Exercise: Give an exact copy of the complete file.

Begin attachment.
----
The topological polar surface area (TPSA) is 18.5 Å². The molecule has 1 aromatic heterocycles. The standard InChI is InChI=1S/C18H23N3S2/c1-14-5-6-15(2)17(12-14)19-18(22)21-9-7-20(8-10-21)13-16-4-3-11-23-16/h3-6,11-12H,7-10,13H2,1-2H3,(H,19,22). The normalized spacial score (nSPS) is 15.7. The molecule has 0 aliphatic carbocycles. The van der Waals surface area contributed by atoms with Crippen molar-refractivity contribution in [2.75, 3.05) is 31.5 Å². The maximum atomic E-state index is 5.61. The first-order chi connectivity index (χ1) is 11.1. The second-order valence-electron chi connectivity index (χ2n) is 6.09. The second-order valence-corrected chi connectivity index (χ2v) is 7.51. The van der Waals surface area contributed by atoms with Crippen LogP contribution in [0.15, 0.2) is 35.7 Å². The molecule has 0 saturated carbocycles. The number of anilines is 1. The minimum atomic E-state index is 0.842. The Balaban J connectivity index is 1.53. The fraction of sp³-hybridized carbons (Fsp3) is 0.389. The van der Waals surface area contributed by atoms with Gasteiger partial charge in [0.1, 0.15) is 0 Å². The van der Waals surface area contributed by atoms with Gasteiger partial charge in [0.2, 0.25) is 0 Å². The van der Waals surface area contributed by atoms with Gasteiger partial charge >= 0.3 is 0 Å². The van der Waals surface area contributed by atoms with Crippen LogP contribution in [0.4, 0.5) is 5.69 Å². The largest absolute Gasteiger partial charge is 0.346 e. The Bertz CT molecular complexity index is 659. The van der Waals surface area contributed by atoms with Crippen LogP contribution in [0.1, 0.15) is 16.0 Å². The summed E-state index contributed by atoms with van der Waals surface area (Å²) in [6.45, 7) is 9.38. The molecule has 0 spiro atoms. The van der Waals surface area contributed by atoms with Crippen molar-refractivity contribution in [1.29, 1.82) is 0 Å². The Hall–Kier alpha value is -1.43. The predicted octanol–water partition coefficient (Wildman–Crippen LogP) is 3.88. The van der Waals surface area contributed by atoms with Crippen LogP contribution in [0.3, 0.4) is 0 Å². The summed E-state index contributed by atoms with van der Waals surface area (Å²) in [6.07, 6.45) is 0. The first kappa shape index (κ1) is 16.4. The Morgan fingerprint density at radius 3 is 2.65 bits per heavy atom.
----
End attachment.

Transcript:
The topological polar surface area (TPSA) is 18.5 Å². The molecule has 1 aromatic heterocycles. The standard InChI is InChI=1S/C18H23N3S2/c1-14-5-6-15(2)17(12-14)19-18(22)21-9-7-20(8-10-21)13-16-4-3-11-23-16/h3-6,11-12H,7-10,13H2,1-2H3,(H,19,22). The normalized spacial score (nSPS) is 15.7. The molecule has 0 aliphatic carbocycles. The van der Waals surface area contributed by atoms with Crippen molar-refractivity contribution in [2.75, 3.05) is 31.5 Å². The maximum atomic E-state index is 5.61. The first-order chi connectivity index (χ1) is 11.1. The second-order valence-electron chi connectivity index (χ2n) is 6.09. The second-order valence-corrected chi connectivity index (χ2v) is 7.51. The van der Waals surface area contributed by atoms with Crippen LogP contribution in [0.15, 0.2) is 35.7 Å². The molecule has 0 saturated carbocycles. The number of anilines is 1. The minimum atomic E-state index is 0.842. The Balaban J connectivity index is 1.53. The fraction of sp³-hybridized carbons (Fsp3) is 0.389. The van der Waals surface area contributed by atoms with Gasteiger partial charge in [0.1, 0.15) is 0 Å². The van der Waals surface area contributed by atoms with Gasteiger partial charge in [0.2, 0.25) is 0 Å². The van der Waals surface area contributed by atoms with Gasteiger partial charge >= 0.3 is 0 Å². The van der Waals surface area contributed by atoms with Crippen LogP contribution in [0.4, 0.5) is 5.69 Å². The largest absolute Gasteiger partial charge is 0.346 e. The Bertz CT molecular complexity index is 659. The van der Waals surface area contributed by atoms with Crippen LogP contribution in [0.1, 0.15) is 16.0 Å². The summed E-state index contributed by atoms with van der Waals surface area (Å²) in [6.45, 7) is 9.38. The molecule has 0 spiro atoms. The van der Waals surface area contributed by atoms with Crippen molar-refractivity contribution in [1.29, 1.82) is 0 Å². The Hall–Kier alpha value is -1.43. The predicted octanol–water partition coefficient (Wildman–Crippen LogP) is 3.88. The van der Waals surface area contributed by atoms with Crippen LogP contribution in [0.3, 0.4) is 0 Å². The summed E-state index contributed by atoms with van der Waals surface area (Å²) in [6.07, 6.45) is 0. The first kappa shape index (κ1) is 16.4. The Morgan fingerprint density at radius 3 is 2.65 bits per heavy atom.